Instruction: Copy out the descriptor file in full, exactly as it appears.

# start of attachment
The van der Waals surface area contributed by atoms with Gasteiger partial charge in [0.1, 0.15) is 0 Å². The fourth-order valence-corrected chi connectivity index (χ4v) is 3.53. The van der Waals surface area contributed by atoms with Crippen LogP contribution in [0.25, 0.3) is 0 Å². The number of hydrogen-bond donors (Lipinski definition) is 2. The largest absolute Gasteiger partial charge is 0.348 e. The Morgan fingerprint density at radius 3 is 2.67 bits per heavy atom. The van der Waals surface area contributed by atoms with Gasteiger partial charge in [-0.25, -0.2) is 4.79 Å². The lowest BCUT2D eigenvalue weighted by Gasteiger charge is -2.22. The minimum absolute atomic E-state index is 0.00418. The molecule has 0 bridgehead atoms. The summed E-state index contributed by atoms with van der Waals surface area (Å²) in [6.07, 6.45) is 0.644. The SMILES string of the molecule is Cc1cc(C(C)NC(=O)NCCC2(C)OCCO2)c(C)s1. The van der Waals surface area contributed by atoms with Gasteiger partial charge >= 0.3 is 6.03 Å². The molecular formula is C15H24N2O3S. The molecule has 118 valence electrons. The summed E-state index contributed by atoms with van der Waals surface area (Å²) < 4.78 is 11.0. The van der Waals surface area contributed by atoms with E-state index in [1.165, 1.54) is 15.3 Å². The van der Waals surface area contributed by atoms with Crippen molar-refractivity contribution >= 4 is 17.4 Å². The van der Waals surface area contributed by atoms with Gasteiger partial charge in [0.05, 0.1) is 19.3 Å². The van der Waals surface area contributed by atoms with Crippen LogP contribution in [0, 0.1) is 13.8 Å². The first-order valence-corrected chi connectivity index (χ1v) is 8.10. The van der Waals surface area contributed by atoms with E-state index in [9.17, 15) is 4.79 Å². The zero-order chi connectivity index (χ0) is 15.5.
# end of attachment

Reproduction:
The van der Waals surface area contributed by atoms with Gasteiger partial charge in [0.1, 0.15) is 0 Å². The fourth-order valence-corrected chi connectivity index (χ4v) is 3.53. The van der Waals surface area contributed by atoms with Crippen LogP contribution in [0.25, 0.3) is 0 Å². The number of hydrogen-bond donors (Lipinski definition) is 2. The largest absolute Gasteiger partial charge is 0.348 e. The Morgan fingerprint density at radius 3 is 2.67 bits per heavy atom. The van der Waals surface area contributed by atoms with Gasteiger partial charge in [-0.25, -0.2) is 4.79 Å². The lowest BCUT2D eigenvalue weighted by Gasteiger charge is -2.22. The minimum absolute atomic E-state index is 0.00418. The molecule has 0 bridgehead atoms. The summed E-state index contributed by atoms with van der Waals surface area (Å²) in [6.07, 6.45) is 0.644. The SMILES string of the molecule is Cc1cc(C(C)NC(=O)NCCC2(C)OCCO2)c(C)s1. The van der Waals surface area contributed by atoms with Gasteiger partial charge >= 0.3 is 6.03 Å². The molecular formula is C15H24N2O3S. The molecule has 118 valence electrons. The summed E-state index contributed by atoms with van der Waals surface area (Å²) < 4.78 is 11.0. The van der Waals surface area contributed by atoms with E-state index in [1.165, 1.54) is 15.3 Å². The van der Waals surface area contributed by atoms with Crippen molar-refractivity contribution >= 4 is 17.4 Å². The van der Waals surface area contributed by atoms with Gasteiger partial charge in [0.05, 0.1) is 19.3 Å². The van der Waals surface area contributed by atoms with Crippen LogP contribution in [0, 0.1) is 13.8 Å². The first-order valence-corrected chi connectivity index (χ1v) is 8.10. The van der Waals surface area contributed by atoms with E-state index in [9.17, 15) is 4.79 Å². The zero-order chi connectivity index (χ0) is 15.5.